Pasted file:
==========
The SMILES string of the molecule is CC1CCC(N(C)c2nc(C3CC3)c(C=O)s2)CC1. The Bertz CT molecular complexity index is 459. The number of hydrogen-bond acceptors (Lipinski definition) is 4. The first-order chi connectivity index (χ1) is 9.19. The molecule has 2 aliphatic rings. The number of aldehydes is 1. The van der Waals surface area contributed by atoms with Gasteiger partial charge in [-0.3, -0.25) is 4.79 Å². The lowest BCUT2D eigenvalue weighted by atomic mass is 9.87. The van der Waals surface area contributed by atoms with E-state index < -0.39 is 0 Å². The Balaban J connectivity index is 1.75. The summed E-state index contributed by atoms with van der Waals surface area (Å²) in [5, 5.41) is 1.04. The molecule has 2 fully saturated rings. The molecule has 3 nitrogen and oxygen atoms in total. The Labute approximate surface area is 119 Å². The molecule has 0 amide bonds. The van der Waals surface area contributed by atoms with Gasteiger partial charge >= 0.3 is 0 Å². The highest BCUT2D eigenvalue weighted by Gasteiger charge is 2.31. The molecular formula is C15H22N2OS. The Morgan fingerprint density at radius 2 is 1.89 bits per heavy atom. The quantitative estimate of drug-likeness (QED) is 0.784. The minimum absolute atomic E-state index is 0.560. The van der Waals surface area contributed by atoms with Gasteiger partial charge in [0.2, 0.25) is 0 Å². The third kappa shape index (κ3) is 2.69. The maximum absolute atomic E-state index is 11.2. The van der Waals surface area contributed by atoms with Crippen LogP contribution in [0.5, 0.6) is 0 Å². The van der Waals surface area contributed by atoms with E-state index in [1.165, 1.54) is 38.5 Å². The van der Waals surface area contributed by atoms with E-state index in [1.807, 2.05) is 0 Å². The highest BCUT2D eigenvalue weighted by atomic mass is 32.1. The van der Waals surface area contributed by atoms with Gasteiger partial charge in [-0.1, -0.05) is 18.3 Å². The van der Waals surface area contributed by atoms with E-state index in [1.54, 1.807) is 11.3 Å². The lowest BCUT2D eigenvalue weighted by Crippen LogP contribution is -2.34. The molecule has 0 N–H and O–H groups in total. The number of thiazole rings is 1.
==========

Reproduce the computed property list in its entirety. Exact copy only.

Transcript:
The SMILES string of the molecule is CC1CCC(N(C)c2nc(C3CC3)c(C=O)s2)CC1. The Bertz CT molecular complexity index is 459. The number of hydrogen-bond acceptors (Lipinski definition) is 4. The first-order chi connectivity index (χ1) is 9.19. The molecule has 2 aliphatic rings. The number of aldehydes is 1. The van der Waals surface area contributed by atoms with Gasteiger partial charge in [-0.3, -0.25) is 4.79 Å². The lowest BCUT2D eigenvalue weighted by atomic mass is 9.87. The van der Waals surface area contributed by atoms with E-state index < -0.39 is 0 Å². The Balaban J connectivity index is 1.75. The summed E-state index contributed by atoms with van der Waals surface area (Å²) in [5, 5.41) is 1.04. The molecule has 2 fully saturated rings. The molecule has 3 nitrogen and oxygen atoms in total. The Labute approximate surface area is 119 Å². The molecule has 0 amide bonds. The van der Waals surface area contributed by atoms with Gasteiger partial charge >= 0.3 is 0 Å². The highest BCUT2D eigenvalue weighted by Gasteiger charge is 2.31. The molecular formula is C15H22N2OS. The Morgan fingerprint density at radius 2 is 1.89 bits per heavy atom. The quantitative estimate of drug-likeness (QED) is 0.784. The minimum absolute atomic E-state index is 0.560. The van der Waals surface area contributed by atoms with Gasteiger partial charge in [0.2, 0.25) is 0 Å². The third kappa shape index (κ3) is 2.69. The maximum absolute atomic E-state index is 11.2. The van der Waals surface area contributed by atoms with Crippen LogP contribution in [0.5, 0.6) is 0 Å². The van der Waals surface area contributed by atoms with E-state index in [1.165, 1.54) is 38.5 Å². The van der Waals surface area contributed by atoms with E-state index in [1.807, 2.05) is 0 Å². The highest BCUT2D eigenvalue weighted by atomic mass is 32.1. The van der Waals surface area contributed by atoms with Gasteiger partial charge in [-0.1, -0.05) is 18.3 Å². The van der Waals surface area contributed by atoms with E-state index in [1.54, 1.807) is 11.3 Å². The lowest BCUT2D eigenvalue weighted by Crippen LogP contribution is -2.34. The molecule has 0 N–H and O–H groups in total. The number of thiazole rings is 1.